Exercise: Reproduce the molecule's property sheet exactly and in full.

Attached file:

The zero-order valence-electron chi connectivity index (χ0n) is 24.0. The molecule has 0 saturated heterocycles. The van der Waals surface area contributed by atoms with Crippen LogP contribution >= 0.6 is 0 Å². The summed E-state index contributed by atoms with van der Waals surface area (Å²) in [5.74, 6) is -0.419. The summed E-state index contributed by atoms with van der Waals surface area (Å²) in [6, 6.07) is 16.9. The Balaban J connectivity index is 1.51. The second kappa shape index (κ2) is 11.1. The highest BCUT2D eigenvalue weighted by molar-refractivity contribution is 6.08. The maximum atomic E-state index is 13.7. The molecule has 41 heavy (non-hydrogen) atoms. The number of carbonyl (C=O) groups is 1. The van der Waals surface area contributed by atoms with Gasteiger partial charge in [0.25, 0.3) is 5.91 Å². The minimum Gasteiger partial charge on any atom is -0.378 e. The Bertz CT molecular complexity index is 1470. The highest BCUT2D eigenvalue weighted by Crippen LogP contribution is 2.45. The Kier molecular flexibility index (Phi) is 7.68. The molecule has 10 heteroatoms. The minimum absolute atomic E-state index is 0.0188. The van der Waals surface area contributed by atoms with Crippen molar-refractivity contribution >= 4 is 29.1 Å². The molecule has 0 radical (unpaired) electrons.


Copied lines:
The zero-order valence-electron chi connectivity index (χ0n) is 24.0. The molecule has 0 saturated heterocycles. The van der Waals surface area contributed by atoms with Crippen LogP contribution >= 0.6 is 0 Å². The summed E-state index contributed by atoms with van der Waals surface area (Å²) in [5.74, 6) is -0.419. The summed E-state index contributed by atoms with van der Waals surface area (Å²) in [6, 6.07) is 16.9. The Balaban J connectivity index is 1.51. The second kappa shape index (κ2) is 11.1. The highest BCUT2D eigenvalue weighted by molar-refractivity contribution is 6.08. The maximum atomic E-state index is 13.7. The molecule has 41 heavy (non-hydrogen) atoms. The number of carbonyl (C=O) groups is 1. The van der Waals surface area contributed by atoms with Gasteiger partial charge in [0.25, 0.3) is 5.91 Å². The minimum Gasteiger partial charge on any atom is -0.378 e. The Bertz CT molecular complexity index is 1470. The highest BCUT2D eigenvalue weighted by Crippen LogP contribution is 2.45. The Kier molecular flexibility index (Phi) is 7.68. The molecule has 10 heteroatoms. The minimum absolute atomic E-state index is 0.0188. The van der Waals surface area contributed by atoms with Crippen molar-refractivity contribution >= 4 is 29.1 Å². The molecule has 0 radical (unpaired) electrons.